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A Help-Book for Teachers
EMMA MILLER BOLENIUS
Grammar Grades and High School,” “ The Teaching of Oral
English," and " Everyday English Composition" books
BY EMMA MILLER BOLENIUS
ALL RIGHTS RESERVED
:. Grateful acknowledgment is made to the following publishers and
To the Milton Bradley Company for stories from Emilie Pouls-
The Riverside Press
PRINTED IN THE U.S.A.
To the Teacher
\HIS course in first-grade reading has its roots in the author's love of
children and her keen interest in classroom problems. She has endeavored to approach the matter of primary reading both from the standpoint of the latest investigations in primary reading and also through the eyes of the child himself. She has also kept in mind the handicaps of environment, lack of experience of many teachers, over-large classes, and other features that play such a strong part in determining the success or failure of a teacher's work. This course, therefore, is built primarily for the child. It is built secondarily to aid the teacher to do well a task that in itself is tremendous — that of giving the child control of the process that is basal in all of his other school work.
The recent investigations in the field of primary reading — and of all school reading - have been most significant. The author has made a careful study of the latest thought on primary reading as given in reports, investigations, courses of study, surveys, and books by experts. Moreover there is not a suggestion in this book that has not been“ tried out" or submitted to the approval of expert teachers of primary reading.
Attention is directed to the following features of the course:
1. The motivation of the reading exercises. Reading is made such
a pleasure in the child's mind that he is eager to learn to read more. 2. The correlation of first-grade activities with reading. Number work,
hand work, language, rhythm, etc. - all these are woven with the reading. In fact the whole day is made to revolve around the reading
exercises. 3. The transmutation of seat work into a profitable reading exercise,
by utilizing the child's most dominant trait, using his hands. 4. The practical sifting of children into good, medium, and poor, by
means of diagnostic exercises and tests, to economize the teacher's time and effort in the application of the sort of drill that suits both the children and the defect. Hence recognition of individual
differences. 5. A system of reinforcement, whereby vocabulary is repeated very
many times under agreeable circumstances. 6. The use of the play spirit in reading by means of many varied games.
7. Progressive exercises in silent reading, beginning with the first week. 8. A happy blending of thought getting and word mastery. 9. The definite progression along simple lines made plain by clearly
stated objectives and detailed lessons. 10. Fresh material blended with the best of the old, all being supple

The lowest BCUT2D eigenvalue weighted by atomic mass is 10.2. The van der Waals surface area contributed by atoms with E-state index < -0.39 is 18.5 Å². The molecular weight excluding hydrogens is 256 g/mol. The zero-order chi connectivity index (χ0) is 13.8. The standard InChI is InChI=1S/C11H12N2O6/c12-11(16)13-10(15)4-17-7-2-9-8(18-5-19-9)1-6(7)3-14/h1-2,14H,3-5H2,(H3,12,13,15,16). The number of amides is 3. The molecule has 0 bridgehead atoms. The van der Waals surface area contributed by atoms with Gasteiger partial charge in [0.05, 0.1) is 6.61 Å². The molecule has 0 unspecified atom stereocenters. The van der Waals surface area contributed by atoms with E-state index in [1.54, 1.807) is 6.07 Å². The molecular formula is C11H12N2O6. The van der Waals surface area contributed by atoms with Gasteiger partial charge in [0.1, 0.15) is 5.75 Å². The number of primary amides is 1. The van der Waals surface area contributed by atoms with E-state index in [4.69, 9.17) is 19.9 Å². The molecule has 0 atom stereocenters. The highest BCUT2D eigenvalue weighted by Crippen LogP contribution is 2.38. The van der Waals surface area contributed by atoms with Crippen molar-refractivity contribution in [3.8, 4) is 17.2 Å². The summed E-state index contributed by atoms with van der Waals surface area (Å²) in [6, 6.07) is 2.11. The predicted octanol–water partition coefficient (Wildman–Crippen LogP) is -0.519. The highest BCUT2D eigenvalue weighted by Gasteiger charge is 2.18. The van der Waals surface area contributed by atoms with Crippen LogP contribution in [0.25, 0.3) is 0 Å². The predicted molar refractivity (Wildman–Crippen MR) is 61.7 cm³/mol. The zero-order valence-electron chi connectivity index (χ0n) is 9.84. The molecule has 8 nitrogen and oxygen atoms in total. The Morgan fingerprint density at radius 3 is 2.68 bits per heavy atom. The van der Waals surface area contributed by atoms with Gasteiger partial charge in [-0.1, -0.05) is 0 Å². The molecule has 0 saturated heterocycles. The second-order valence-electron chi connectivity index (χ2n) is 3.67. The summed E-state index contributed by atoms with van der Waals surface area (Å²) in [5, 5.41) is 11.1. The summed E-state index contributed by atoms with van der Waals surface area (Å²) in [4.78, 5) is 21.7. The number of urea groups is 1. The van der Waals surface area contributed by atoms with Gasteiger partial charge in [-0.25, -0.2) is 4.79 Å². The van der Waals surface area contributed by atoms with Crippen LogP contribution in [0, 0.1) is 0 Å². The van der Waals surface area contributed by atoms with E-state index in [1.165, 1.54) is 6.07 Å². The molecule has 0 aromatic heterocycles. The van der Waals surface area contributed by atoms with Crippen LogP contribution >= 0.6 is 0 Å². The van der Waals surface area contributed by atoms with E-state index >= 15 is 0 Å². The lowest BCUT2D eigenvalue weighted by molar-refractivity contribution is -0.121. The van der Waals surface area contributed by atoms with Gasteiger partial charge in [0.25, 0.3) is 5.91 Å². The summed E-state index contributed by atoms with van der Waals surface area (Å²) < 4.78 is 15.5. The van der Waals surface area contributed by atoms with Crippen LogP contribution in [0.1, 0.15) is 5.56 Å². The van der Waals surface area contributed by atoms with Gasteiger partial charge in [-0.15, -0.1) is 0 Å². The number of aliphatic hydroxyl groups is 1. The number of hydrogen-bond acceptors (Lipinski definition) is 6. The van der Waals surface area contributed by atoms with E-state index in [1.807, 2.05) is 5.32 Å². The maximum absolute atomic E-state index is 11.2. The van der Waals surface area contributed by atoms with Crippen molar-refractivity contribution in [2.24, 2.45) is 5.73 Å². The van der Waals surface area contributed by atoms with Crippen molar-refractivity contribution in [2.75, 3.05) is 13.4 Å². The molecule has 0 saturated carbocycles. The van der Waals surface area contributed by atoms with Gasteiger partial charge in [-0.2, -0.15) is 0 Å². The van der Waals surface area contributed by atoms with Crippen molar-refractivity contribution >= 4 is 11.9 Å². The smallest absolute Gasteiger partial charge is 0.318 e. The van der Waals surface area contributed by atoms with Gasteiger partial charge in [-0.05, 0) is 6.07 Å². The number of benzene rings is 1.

mented by supervised reading from other primers and first readers, the object being that these books may serve to guide — really guide - the child in pursuing his reading along supplementary lines and build in him a love of the best books.
The course aims to prepare children to attack the problems of the second grade with the assurance that strong reading ability always gives. For, after all, reading is the basis of primary work, and the best teacher is she who most expeditiously and happily teaches her children to read well.
The author wishes to thank the many superintendents and teachers who gave largely of their time and effort in the making of this course. Their assistance in going over the manuscripts and trying out material with pupils of various types of schools has been invaluable in adapting the work to actual schoolroom conditions and requirements. Especially does she wish to express appreciation to Superintendent Thomas Gordon Bennett, of Queen Anne's County, Maryland, and his teachers, Miss Mary E. Cockey, Mrs. Lola P. Brown, Mrs. Barbara Harley, and Mrs. Elizabeth Rapp; to Miss Eleanor A. Parker, of Boston, Massachusetts, and to Miss E. May Baker, of Lancaster, Pennsylvania.
Without Houghton Mifflin Company's wealth of copyright material, it would have been impossible to construct this series. The editor feels deeply grateful to them, not only for the rich content of the readers, but also for their untiring editorial coöperation; and to The Riverside Press for their exceptionally fine coöperation in making the typography of the books meet the new standards of experts in primary methods and eye-hygiene.
The Manual itself is intended to be a Help-Book for teachers. The author has tried to inject into it her personal enthusiasm, for she well realizes that the young or inexperienced teacher may be carried on in her work, if a Manual can but seem like a real person standing at her shoulder with guidance. Do not expect a pedantic work in this volume. It has been made as human as possible; for teachers are human, children are human, and reading should be the most human of all the studies in the curriculum.
The First Two Weeks.
Plan for each week .
Lessons in Detail..
Third week ..
6 Fourth week.
30 Fifth week
48 | Summaries